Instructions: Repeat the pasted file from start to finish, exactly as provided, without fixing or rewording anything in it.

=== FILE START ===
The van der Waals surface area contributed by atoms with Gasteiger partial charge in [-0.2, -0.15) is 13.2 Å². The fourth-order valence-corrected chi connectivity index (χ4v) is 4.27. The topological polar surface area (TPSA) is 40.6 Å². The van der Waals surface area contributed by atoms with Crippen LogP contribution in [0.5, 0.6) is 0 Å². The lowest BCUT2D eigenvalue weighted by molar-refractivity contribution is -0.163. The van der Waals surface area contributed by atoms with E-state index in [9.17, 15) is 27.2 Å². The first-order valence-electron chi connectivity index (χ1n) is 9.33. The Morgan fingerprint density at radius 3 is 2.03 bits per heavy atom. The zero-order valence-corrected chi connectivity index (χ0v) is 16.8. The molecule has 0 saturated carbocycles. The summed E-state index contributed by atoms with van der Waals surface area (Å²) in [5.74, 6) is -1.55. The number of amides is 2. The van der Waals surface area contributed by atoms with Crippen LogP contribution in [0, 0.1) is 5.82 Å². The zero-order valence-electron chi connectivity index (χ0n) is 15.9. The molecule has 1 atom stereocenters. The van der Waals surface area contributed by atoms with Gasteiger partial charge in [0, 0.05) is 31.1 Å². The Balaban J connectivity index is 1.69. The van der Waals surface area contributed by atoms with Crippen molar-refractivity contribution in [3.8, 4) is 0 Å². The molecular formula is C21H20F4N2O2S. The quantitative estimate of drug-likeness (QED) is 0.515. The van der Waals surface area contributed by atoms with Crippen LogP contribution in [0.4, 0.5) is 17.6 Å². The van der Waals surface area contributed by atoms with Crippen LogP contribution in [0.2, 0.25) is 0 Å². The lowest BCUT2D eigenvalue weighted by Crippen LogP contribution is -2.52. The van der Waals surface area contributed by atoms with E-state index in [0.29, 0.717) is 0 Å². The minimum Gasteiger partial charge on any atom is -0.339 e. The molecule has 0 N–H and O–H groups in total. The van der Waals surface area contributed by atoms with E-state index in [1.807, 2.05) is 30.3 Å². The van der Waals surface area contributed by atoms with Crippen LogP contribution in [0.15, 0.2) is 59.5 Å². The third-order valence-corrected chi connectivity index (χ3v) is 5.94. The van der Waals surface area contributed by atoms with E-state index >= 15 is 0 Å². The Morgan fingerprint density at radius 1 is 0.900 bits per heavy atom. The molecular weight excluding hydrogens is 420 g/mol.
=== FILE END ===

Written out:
The van der Waals surface area contributed by atoms with Gasteiger partial charge in [-0.2, -0.15) is 13.2 Å². The fourth-order valence-corrected chi connectivity index (χ4v) is 4.27. The topological polar surface area (TPSA) is 40.6 Å². The van der Waals surface area contributed by atoms with Crippen LogP contribution in [0.5, 0.6) is 0 Å². The lowest BCUT2D eigenvalue weighted by molar-refractivity contribution is -0.163. The van der Waals surface area contributed by atoms with E-state index in [9.17, 15) is 27.2 Å². The first-order valence-electron chi connectivity index (χ1n) is 9.33. The Morgan fingerprint density at radius 3 is 2.03 bits per heavy atom. The zero-order valence-corrected chi connectivity index (χ0v) is 16.8. The molecule has 0 saturated carbocycles. The summed E-state index contributed by atoms with van der Waals surface area (Å²) in [5.74, 6) is -1.55. The number of amides is 2. The van der Waals surface area contributed by atoms with Crippen LogP contribution in [0, 0.1) is 5.82 Å². The zero-order valence-electron chi connectivity index (χ0n) is 15.9. The molecule has 1 atom stereocenters. The van der Waals surface area contributed by atoms with Gasteiger partial charge in [0, 0.05) is 31.1 Å². The Balaban J connectivity index is 1.69. The van der Waals surface area contributed by atoms with Crippen molar-refractivity contribution in [3.8, 4) is 0 Å². The molecular formula is C21H20F4N2O2S. The quantitative estimate of drug-likeness (QED) is 0.515. The van der Waals surface area contributed by atoms with Crippen LogP contribution in [0.4, 0.5) is 17.6 Å². The van der Waals surface area contributed by atoms with Crippen LogP contribution in [0.2, 0.25) is 0 Å². The lowest BCUT2D eigenvalue weighted by Crippen LogP contribution is -2.52. The van der Waals surface area contributed by atoms with E-state index in [0.29, 0.717) is 0 Å². The minimum Gasteiger partial charge on any atom is -0.339 e. The molecule has 0 N–H and O–H groups in total. The van der Waals surface area contributed by atoms with E-state index in [1.807, 2.05) is 30.3 Å². The van der Waals surface area contributed by atoms with Crippen LogP contribution in [0.15, 0.2) is 59.5 Å². The third-order valence-corrected chi connectivity index (χ3v) is 5.94. The van der Waals surface area contributed by atoms with E-state index >= 15 is 0 Å². The Morgan fingerprint density at radius 1 is 0.900 bits per heavy atom. The molecular weight excluding hydrogens is 420 g/mol.